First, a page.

Coblentz v. State Ind. Acc. Com.

Annotate this Case

203 Or. 258 (1955)

279 P.2d 503

COBLENTZ v. STATE INDUSTRIAL ACCIDENT COMMISSION

Supreme Court of Oregon.

Argued January 12, 1955.

affirmed and remanded February 2, 1955.

*260 W.A. Franklin argued the cause for appellant. On the brief were Anderson, Franklin & Landye, of Portland.

Ray H. Lafky, Assistant Attorney General, of Salem, argued the cause for respondent. With him on the brief were Robert Y. Thornton, Attorney General, of Salem, and Howard R. Lonergan and Roy K. Terry, Assistant Attorneys General, of Salem.

AFFIRMED AND REMANDED.

TOOZE, J.

This action involves the right to compensation under the Workmen's Compensation Law of this state, commenced by Chris Coblentz, as plaintiff, against the State Industrial Accident Commission, as defendant. Defendant's general demurrer to plaintiff's complaint was sustained, and, plaintiff refusing to plead further, judgment was entered dismissing the cause with prejudice. Plaintiff appeals.

It is alleged in plaintiff's complaint that he was employed by Columbia River Logging Company as a truck driver; that he was hired within the state of Oregon, and that his employer's office and principal place of business were in Brookings, Curry county, Oregon; that both he and his employer were contributors to the industrial accident fund of this state; that on or about October 6, 1953, he sustained personal injury by accident arising out of and within the course of his employment by violent or external means in that he had pulled his truck into the logging dump of the Dutton Lumber Company at Crescent City, California, and was engaged in loosening the binder chain *261 on a load of logs when a log rolled from the truck, striking him; "that at the time of said accident plaintiff had left the state of Oregon temporarily but was within the course of his employment with the Columbia River Logging Company, and that at the time of said accident plaintiff was not subject to the Workmen's Compensation Law of California or any other jurisdiction but Oregon." (Italics ours.) The complaint alleges that plaintiff filed a claim for compensation with the defendant, and that it was rejected for the reason that "there is no evidence that said plaintiff was employed subject to the provisions of the Oregon Workmen's Compensation Law at the time of said alleged accidental injury."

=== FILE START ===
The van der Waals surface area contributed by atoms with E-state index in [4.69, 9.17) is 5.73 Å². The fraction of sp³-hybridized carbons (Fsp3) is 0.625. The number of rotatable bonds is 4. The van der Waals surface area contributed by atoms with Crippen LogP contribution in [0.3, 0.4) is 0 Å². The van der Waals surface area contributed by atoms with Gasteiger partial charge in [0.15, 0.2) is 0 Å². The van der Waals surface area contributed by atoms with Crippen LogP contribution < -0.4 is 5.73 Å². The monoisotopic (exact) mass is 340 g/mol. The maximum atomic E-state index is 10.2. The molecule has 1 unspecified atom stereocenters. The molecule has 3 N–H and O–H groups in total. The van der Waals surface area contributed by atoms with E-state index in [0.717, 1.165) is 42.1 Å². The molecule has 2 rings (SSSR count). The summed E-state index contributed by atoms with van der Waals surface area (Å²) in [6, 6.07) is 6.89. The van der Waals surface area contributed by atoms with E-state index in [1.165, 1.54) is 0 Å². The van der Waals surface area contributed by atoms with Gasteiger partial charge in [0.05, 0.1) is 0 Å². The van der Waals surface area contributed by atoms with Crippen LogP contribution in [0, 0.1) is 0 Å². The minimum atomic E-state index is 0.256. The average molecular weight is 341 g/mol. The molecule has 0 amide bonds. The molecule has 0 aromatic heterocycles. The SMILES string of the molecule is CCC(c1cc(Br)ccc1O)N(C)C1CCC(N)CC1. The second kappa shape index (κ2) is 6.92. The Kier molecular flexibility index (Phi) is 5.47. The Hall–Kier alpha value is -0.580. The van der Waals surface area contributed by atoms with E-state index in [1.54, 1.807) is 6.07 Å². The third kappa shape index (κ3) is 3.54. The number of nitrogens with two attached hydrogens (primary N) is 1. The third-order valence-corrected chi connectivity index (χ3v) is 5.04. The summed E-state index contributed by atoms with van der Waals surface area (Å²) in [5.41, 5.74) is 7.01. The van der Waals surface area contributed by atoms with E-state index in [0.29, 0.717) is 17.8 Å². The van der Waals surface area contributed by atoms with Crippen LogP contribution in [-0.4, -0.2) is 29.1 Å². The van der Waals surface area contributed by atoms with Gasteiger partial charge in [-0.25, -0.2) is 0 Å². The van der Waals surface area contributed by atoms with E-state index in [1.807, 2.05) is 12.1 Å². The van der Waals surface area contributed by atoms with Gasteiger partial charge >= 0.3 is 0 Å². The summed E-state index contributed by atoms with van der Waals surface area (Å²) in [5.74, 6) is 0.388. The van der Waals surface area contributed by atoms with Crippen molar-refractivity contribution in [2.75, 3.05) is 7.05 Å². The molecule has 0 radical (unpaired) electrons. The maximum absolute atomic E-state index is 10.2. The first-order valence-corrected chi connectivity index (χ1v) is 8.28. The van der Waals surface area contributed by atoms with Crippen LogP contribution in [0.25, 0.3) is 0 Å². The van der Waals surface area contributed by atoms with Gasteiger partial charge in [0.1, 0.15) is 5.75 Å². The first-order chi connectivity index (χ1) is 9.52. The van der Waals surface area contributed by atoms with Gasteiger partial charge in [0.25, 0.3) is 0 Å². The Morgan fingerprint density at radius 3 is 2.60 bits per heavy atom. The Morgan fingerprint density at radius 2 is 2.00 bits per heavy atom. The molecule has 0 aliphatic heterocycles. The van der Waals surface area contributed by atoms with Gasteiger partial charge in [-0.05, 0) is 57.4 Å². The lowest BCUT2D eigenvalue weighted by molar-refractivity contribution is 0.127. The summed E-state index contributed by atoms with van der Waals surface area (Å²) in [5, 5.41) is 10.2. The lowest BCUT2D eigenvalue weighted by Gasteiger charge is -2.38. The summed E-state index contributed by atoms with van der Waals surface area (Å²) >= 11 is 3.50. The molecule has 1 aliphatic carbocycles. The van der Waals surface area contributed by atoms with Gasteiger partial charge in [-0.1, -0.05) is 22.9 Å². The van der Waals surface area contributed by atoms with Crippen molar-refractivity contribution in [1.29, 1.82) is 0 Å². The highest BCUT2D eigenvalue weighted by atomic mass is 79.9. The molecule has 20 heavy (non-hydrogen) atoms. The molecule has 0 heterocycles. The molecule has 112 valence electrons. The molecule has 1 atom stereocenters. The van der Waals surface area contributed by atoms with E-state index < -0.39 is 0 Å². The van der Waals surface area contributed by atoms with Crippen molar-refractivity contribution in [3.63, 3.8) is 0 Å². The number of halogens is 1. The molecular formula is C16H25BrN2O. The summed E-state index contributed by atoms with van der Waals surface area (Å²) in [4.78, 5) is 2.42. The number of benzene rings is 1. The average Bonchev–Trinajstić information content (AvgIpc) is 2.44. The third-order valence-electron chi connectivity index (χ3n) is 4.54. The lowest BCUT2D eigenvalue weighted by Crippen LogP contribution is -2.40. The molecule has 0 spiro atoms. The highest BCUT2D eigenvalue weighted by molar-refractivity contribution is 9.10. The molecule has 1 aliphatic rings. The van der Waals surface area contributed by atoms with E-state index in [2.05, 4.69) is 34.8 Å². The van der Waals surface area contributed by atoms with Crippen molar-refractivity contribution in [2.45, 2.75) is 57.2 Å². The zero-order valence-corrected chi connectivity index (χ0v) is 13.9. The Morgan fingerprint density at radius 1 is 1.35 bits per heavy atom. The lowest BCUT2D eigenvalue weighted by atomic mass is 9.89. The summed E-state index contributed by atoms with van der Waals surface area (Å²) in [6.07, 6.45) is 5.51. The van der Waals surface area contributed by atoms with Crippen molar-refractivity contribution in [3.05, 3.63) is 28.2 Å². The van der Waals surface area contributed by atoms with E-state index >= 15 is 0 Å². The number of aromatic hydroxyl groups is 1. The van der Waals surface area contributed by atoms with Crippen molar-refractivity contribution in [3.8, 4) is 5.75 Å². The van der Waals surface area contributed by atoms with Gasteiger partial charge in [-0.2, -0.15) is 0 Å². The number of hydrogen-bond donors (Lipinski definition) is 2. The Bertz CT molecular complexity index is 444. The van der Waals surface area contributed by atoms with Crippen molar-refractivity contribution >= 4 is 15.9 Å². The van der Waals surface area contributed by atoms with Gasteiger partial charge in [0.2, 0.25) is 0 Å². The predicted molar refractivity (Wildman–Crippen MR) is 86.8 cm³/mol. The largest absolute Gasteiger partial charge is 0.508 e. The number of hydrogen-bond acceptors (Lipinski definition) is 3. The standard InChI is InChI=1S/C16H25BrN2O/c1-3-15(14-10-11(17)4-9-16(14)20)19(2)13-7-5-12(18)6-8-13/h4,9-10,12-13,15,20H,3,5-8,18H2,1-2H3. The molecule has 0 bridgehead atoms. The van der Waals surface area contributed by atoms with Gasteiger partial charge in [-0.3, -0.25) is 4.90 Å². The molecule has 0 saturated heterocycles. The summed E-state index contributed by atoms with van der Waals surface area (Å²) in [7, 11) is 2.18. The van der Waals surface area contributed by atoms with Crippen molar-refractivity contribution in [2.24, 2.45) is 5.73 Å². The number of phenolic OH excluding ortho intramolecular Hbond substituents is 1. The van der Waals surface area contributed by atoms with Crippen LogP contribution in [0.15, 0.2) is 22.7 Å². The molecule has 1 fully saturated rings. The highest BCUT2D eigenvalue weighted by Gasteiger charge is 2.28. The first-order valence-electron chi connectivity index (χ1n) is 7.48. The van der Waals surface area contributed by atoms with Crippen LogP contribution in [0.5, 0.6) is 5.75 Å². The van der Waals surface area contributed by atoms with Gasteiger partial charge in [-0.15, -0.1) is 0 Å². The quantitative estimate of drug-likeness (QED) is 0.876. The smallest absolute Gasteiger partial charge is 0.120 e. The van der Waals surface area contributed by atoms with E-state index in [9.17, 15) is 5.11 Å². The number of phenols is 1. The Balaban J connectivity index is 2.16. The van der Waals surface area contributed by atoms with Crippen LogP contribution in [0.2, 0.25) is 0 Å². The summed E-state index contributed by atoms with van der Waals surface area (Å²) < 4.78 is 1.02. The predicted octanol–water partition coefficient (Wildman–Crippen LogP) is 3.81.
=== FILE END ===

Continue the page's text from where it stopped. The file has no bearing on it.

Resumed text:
1-3. The dispute between plaintiff and defendant in this case arises solely from the fact that plaintiff was injured in the state of California. ORS 656.126 provides:

"(1) If a workman employed to work in this state and subject to ORS 656.002 to 656.590 temporarily leaves the state incidental to such employment and receives an accidental injury arising out of and in the course of his employment, he is entitled to the benefits of ORS 656.002 to 656.590 as though he were injured within this state, if at the time of the accident he was not subject to the workmen's compensation law of the jurisdiction in which he was injured. "(2) Whenever in any appeal or other litigation the construction of the laws of another jurisdiction is required, the courts shall take judicial notice thereof. "(3) If any such workman files, in the jurisdiction in which he is injured, a claim for an accidental injury and the claim is denied for the reason that he was not subject to the workmen's compensation law of such jurisdiction, he may file a claim *262 for such injury under ORS 656.002 to 656.590 within 60 days after the order denying his claim became final." (Italics ours.)

An express condition of the right of a workman to recover compensation for injuries received when the accident causing such injuries occurred in a foreign state is that at the time of the accident he was not subject to the workmen's compensation law of that state. It is, therefore, necessary for a workman who has been injured in a foreign state and seeks to recover compensation under the laws of this state to allege in his complaint and prove the facts necessary to show that at the time of the accident he was not subject to the workmen's compensation law of the jurisdiction in which he was injured. It is not necessary for him to plead the laws of the foreign jurisdiction, because under the statute we are required to take judicial notice thereof, but it is necessary for him to plead such facts as will enable the court to determine therefrom whether he is subject to the workmen's compensation law of the foreign state. Facts and not conclusions must be pleaded.